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Back Pain Causing Incontinence?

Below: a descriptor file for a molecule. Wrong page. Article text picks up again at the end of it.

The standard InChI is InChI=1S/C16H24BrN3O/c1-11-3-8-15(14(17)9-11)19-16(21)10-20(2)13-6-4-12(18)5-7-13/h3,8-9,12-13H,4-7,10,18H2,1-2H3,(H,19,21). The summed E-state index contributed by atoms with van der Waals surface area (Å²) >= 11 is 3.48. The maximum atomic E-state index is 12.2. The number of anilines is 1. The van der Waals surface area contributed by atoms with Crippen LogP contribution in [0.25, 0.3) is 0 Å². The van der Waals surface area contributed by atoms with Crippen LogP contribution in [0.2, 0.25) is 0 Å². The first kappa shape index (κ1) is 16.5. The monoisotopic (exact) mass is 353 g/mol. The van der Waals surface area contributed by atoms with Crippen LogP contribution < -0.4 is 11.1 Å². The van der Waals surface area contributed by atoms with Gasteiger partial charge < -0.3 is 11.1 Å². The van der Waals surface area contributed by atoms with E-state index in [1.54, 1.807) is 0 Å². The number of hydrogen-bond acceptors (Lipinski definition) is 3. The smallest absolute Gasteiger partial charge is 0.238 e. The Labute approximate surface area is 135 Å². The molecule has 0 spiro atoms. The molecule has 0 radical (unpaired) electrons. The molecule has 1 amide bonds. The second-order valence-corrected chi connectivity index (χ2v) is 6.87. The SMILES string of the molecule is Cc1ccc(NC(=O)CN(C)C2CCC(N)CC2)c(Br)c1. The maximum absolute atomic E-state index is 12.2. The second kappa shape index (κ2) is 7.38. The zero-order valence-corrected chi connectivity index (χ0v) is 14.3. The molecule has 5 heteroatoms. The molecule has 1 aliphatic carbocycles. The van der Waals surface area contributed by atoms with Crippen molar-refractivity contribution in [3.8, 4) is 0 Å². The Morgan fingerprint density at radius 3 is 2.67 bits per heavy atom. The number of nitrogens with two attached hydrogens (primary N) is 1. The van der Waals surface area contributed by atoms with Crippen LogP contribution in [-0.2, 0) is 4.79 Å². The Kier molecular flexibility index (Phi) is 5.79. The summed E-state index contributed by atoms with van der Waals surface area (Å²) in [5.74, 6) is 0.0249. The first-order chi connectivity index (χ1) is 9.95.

Back pain is a common problem, can be chronic, but often goes away as quickly as its onset. The back pain that occurs after a night of sleep on a bad mattress is not the one causing urinary and fecal problems. As long as your next night is on a better mattress your problems are likely to be resolved. Back pain can have multiple reasons: from bone, muscle, skeletal degenerative and disc problems to infections, cancer, blood diseases, or organ disease, such as bowel and gallbladder or inflammatory diseases. Kidney stones, pelvic inflammatory disease, pelvic organ prolapse (like the bladder falling down in the vagina) and pyelonephritis (kidney infection) can all cause back pain. Not all back pain is the same and some people have chronic back pain which interferes with the nerves supplying vital support functions in the body. A lot of people do not particularly regard the passing of stool and urine when desired a blessing, till it does not work anymore. Acute back pain causing acute problems with the stool and urine is a medical emergency, but not the focus of this article. People with chronic back pain also often suffer with urinary and fecal problems. The sacral nerves, the nerves in the lower back have a lot of influence on the proper functioning of the urine and stool. Stimulation, irritation, or compression of the sacral nerves can affect overactive bladder/urination, urinary retention (not being able to empty), fecal incontinence and severe constipation. Numerous people with urinary and fecal problems complain of having had backache for years or warn me that they have some “hardware” in the back. The hardware has usually been placed higher than the level where the nerve is accessed for treatment. However, chronic back trouble may have a lot to do with current incontinence or evacuation issues. I have only had one patient over the years who had the hardware placed over where I would have been able to access the nerve, so that is quite uncommon. Sacral nerve stimulation, even though minimally invasive, is definitely not a first line treatment and patients with overactive bladder, urinary retention, fecal incontinence and severe debilitating constipation have numerous other options before trying to regain function through stimulating the nerve. Even though the sacral nerve stimulation or Interstim® /Axonics® treatment is reserved for patients with severe quality of life issues because of urinary or fecal problems, the treatment is easier than it sounds. It is basically inserting a pacemaker for the bladder or bowel and is done under local anesthesia. Easy, but often a quality-of-life saver. Even though the first sacral nerve stimulation for fecal incontinence was applied in 1994, it took till 2011, for the FDA to approve it for fecal incontinence. Up till then you had to be “lucky” and have urinary incontinence and/or retention, to even qualify for insertion. Medicare has also approved the sacral nerve stimulator recently for fecal problems. The people who have fecal incontinence or debilitating constipation issues, who have failed conservative treatment, but who do not have urinary issues, finally have some other option for treatment. Through my experience and supported by several studies, I have seen this to be a viable and effective option. When I was at a conference recently where fecal incontinence was one of the topics, obviously treatments such as diet and pelvic floor muscle exercises were discussed. However, besides mentioning an experimental rectal sling, the sacral nerve stimulation was felt to be the most effective. Other options, like artificial sphincters, were no longer seriously discussed. Sacral nerve stimulation has been used for fecal incontinence in Europe for a long time with excellent results. There are numerous articles proving the efficacy of the treatment. Even though it cannot cure everyone, I have numerous examples of patients who had their “dark secret” cured. If you are suffering from fecal incontinence, you are not the only one and some of your friends or colleagues might be hiding a similar problem. Diane came to see me after years of trying to control her fecal incontinence. Diane had had 2 back surgeries, was able to function and keep a very high-profile job. She told me very clearly:” I have tried it all; I will not blame you if you have nothing to offer, but if you can, great”. Diane went through the sacral nerve stimulation trial, where the final battery is not inserted yet, to assess her response. She came back extremely excited; “I have my life back; you have no idea how much this means to me” The results were life altering. No more meetings where she had to find a way to slip out, to change her pants. It is not easy if you try to have an active lifestyle and are not sure if you are going to accidently have a bowel movement in your pants. Being out in the public, most people are self-conscious of the smell of urine, let alone stool. About 8% of non-institutionalized adults suffer from fecal incontinence and the percentage increases with age. The prevalence of anal incontinence in women who also have urinary incontinence is estimated to be between 20-30% The FDA had the sacral nerve stimulation approved in 1997 for intractable urge incontinence and for urgency-frequency and non-obstructive urinary retention in 1999. Over the years the battery has become smaller and options of a long lasting rechargeable one are available. Urogynecologists have a long experience with the device. Finally, people who have had fecal incontinence for more than a year and have tried diet and biofeedback/muscle training have another, realistic, minimally invasive option to regain their life.

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